Peruvian history, Hierarchy, Social standing, Late-Colonial Era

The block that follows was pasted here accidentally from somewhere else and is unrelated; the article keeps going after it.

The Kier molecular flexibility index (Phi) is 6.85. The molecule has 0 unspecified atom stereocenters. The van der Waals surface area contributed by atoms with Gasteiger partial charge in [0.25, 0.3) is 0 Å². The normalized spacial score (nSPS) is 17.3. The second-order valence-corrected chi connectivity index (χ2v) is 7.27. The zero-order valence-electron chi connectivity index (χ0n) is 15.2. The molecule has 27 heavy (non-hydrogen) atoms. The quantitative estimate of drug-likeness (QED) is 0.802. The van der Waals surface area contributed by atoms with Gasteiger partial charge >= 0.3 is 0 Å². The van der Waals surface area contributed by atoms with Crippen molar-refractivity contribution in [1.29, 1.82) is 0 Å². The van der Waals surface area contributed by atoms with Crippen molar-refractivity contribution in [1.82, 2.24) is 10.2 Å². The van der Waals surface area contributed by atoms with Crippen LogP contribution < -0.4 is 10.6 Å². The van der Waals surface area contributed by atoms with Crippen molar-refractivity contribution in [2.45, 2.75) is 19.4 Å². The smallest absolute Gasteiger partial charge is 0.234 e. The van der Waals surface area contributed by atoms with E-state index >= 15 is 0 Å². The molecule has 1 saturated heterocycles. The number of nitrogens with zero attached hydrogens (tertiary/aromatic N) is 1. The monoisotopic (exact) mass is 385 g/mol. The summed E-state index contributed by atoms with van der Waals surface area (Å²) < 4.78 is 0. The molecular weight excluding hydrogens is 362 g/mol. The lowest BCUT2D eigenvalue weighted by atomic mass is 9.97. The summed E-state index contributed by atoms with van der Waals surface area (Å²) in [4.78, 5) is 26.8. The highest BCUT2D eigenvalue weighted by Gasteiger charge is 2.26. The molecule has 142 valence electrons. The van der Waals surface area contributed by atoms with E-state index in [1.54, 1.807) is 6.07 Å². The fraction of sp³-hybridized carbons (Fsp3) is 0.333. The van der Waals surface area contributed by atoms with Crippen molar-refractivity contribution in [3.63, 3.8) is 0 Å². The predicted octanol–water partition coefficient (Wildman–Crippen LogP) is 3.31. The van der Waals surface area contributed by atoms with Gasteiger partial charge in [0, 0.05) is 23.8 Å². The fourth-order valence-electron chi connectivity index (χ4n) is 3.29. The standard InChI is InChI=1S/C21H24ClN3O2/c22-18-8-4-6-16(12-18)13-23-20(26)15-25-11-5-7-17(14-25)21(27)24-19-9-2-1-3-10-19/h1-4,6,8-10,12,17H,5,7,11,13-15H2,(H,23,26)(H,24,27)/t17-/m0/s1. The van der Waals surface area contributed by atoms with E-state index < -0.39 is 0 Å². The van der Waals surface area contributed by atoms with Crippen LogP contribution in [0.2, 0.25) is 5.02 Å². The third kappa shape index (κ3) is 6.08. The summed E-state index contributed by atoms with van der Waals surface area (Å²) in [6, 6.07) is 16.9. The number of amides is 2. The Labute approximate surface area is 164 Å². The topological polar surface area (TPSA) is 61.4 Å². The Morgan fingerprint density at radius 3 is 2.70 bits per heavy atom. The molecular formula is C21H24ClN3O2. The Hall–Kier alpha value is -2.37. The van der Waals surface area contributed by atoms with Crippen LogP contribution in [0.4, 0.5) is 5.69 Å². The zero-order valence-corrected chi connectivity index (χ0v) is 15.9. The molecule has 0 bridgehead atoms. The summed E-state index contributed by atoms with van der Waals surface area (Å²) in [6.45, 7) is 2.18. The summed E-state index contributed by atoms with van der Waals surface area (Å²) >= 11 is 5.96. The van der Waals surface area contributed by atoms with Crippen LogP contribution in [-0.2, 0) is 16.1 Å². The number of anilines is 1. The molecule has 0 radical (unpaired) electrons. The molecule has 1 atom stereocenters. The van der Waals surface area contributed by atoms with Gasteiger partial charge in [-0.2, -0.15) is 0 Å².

In colonial Peru, Spanish-Indian relations revolved around taxes and tribute labor. Regarding the latter, the Spanish elite required the conquered Andean communities to provide workers for colonial industries. Though the Spanish-whether born in Spain (Peninsular) or in the New World ( Criollo or Creole)- had the upper hand in this arrangement, they did not have total control. The relationship was, rather, one of hegemony. Historian Florencia Mallon described hegemony as a "dynamic or precarious balance, a contract or agreement [that] is reached among contesting forces." In Peru, tribute labor facilitated this kind of balance. Specifically, the Indians respected Spanish rule and provided taxes and labor, and the Spanish respected Indian cultural independence. Such a balance certainly remained precarious, collapsing periodically into armed conflict. Yet by and large, it created a workable relationship that lasted for three centuries.